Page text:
RESULTS: AJ Bell PSA World Squash Championship, Manchester, England
Quarter-finals (top half of draw):
 Ramy Ashour (EGY) bt Saurav Ghosal (IND) 11-9, 11-5, 11-9 (48m)
 Nick Matthew (ENG) bt  Amr Shabana (EGY) 11-8, 11-4, 11-7 (43m)
Ramy Ashour & Nick Matthew Set Up Sizzling World Semi
Egypt’s world number one Ramy Ashour and England’s world No4 Nick Matthew will meet in an eagerly-anticipated AJ Bell PSA World Squash Championship semi-final in Manchester on Saturday after both prevailed in straight games quarter-finals at Manchester Central.
With six world championship titles between them, it was no surprise that the opening quarter-final between fourth seed Matthew, the two-time champion from Sheffield, and eighth seed Amr Shabana, the four-time winner from Egypt, would be a world-class encounter.
And judging from the oohs and aahs surrounding the new all-glass court at Manchester Central, that’s how the near capacity crowd felt about the spectacle they enjoyed.
Matthew was in commanding form as he raced to a 4-0 opening lead – but maestro Shabana pegged back the deficit to a single point before the Englishman again moved ahead. The 34-year-old left-hander from Cairo saved two game balls from 10-6 but it was Matthew who went 1/0 up.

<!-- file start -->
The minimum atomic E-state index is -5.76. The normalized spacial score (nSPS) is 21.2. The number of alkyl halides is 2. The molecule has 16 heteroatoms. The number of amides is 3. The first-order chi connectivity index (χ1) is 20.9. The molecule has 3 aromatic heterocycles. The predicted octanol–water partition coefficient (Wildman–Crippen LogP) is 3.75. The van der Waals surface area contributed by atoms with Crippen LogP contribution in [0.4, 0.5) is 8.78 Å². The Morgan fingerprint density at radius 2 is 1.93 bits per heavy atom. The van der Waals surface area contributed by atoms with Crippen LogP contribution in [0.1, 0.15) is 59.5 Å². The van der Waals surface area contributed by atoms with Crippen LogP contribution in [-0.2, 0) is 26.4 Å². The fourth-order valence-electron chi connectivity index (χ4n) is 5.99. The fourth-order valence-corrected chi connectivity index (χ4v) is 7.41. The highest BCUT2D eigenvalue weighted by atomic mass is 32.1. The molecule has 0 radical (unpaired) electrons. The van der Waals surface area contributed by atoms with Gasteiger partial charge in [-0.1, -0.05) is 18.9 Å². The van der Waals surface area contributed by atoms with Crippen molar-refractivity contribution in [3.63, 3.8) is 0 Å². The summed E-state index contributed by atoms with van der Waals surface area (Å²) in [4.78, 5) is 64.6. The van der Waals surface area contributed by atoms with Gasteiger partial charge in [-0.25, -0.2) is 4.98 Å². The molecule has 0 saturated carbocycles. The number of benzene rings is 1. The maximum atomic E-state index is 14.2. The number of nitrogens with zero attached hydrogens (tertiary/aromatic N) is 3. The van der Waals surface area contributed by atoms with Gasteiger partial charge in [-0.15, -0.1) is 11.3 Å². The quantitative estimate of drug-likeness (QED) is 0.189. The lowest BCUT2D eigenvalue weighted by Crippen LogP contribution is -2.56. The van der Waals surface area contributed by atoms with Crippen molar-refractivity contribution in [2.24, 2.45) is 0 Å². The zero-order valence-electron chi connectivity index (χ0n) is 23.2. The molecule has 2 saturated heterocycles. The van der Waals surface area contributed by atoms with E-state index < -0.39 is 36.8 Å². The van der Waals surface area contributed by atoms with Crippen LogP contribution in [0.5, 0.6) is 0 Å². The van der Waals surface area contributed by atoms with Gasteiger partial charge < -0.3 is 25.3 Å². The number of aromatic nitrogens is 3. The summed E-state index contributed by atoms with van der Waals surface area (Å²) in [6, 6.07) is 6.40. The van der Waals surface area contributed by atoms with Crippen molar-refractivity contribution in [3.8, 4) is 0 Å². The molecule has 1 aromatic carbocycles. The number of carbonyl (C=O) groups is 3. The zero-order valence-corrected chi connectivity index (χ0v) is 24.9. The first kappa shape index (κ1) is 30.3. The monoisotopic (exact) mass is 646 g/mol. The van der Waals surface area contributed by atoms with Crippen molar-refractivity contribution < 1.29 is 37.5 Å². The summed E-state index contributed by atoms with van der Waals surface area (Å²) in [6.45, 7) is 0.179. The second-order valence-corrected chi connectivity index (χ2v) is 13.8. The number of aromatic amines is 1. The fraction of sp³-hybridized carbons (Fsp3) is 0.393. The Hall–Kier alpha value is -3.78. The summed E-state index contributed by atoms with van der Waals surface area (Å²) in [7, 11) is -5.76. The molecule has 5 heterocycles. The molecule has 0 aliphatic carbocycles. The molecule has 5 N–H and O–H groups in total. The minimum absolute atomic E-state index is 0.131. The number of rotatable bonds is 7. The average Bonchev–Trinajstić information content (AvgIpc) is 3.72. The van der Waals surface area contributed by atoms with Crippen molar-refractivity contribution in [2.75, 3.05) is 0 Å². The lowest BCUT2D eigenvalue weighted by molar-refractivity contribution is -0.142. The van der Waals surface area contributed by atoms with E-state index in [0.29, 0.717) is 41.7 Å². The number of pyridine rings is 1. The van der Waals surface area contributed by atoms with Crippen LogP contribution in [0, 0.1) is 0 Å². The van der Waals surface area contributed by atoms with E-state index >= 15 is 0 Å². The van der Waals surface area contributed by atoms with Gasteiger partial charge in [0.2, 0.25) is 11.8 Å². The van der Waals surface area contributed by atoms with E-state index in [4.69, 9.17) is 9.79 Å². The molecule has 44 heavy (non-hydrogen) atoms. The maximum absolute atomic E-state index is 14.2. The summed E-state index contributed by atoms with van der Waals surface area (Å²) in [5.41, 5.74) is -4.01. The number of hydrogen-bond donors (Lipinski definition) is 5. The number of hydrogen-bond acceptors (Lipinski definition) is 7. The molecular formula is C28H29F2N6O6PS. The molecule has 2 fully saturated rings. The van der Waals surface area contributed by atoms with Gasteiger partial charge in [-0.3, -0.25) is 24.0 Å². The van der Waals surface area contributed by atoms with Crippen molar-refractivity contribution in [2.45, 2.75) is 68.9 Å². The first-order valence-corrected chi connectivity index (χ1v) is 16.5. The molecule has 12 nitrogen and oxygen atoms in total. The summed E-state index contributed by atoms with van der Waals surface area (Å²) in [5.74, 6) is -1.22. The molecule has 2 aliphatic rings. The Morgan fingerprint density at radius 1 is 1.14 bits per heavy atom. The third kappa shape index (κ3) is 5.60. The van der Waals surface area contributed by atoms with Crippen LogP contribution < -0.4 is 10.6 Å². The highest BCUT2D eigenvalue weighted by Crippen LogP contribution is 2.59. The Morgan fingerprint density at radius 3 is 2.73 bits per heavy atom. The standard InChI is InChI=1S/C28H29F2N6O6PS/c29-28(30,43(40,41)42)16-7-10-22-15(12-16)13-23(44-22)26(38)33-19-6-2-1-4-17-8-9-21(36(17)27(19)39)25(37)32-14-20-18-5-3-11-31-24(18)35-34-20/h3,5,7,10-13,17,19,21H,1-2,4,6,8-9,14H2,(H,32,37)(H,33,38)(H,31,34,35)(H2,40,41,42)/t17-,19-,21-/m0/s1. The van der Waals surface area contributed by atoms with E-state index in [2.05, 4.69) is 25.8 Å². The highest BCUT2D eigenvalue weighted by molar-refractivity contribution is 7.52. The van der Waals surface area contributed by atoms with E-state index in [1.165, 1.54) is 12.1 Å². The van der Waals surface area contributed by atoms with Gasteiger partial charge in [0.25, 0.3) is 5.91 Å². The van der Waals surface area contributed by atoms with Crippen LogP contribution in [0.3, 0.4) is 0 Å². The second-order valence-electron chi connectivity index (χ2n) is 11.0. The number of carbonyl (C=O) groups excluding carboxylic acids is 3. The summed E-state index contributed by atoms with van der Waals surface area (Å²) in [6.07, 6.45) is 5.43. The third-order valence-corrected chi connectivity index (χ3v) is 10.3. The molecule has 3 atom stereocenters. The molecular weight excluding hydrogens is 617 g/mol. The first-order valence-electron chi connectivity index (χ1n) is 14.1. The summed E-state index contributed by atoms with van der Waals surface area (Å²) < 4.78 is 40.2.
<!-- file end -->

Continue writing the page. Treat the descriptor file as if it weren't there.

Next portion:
A similar pattern emerged in the second, with Yorkshireman Matthew taking a 3-0 lead without reply. Shabana was unable to stem his opponent’s lead as Matthew stormed on to take a 2/0 lead.
World No4 Matthew took the first point in the third, but for the first time in the match Shabana overtook his opponent to lead 4-1. It was short-lived, however, as errors crept into the Egyptian’s game while Matthew dug deeper.
Shabana saved a single match-ball, but Matthew ended the next rally by smashing the ball well beyond the Egyptian’s reach to record an 11-8, 11-4, 11-7 victory after 43 minutes.
“I can’t get too carried away by that win,” Matthew told MC Andy Kay afterwards. “I’ve got to keep my feet on the floor – there are two rounds to go yet.
“He’s such a great player. I was really nervous today as he’s coming back from injury – so I felt the pressure was on me.
“I feel I’m in the best shape of my life. I’ve changed one or two things in my training – I’m now doing yoga, for instance.
“I’ve been inspired by a quote I saw recently on the wall in my gym at the EIS: ‘If you’re not nervous, you’re not ready’.
“‘That means you’re ready’ my wife (Esme) said to me!”
When asked about the influence of Rugby League star Ellery Hanley, who watched the match from the front row, Matthew said: “Ellery has been great to me. We speak quite often. He doesn’t say a lot, but what he does say is worth hearing.
“Having a rest day tomorrow will give me the chance to do my homework on my semi-final opponent. Though if it’s Ramy, I’d need 182 hours!”
Shabana admitted he was slightly off the pace, but was pleased with his performance in his first event after an eight-month layoff with a liver complaint – which resulted in him being confined to bed for a total of 28 days.
“I’m pleased to have reached the quarter-finals of the world championship after what I went through,” said the former world number one. “I went half way, so you have to be optimistic.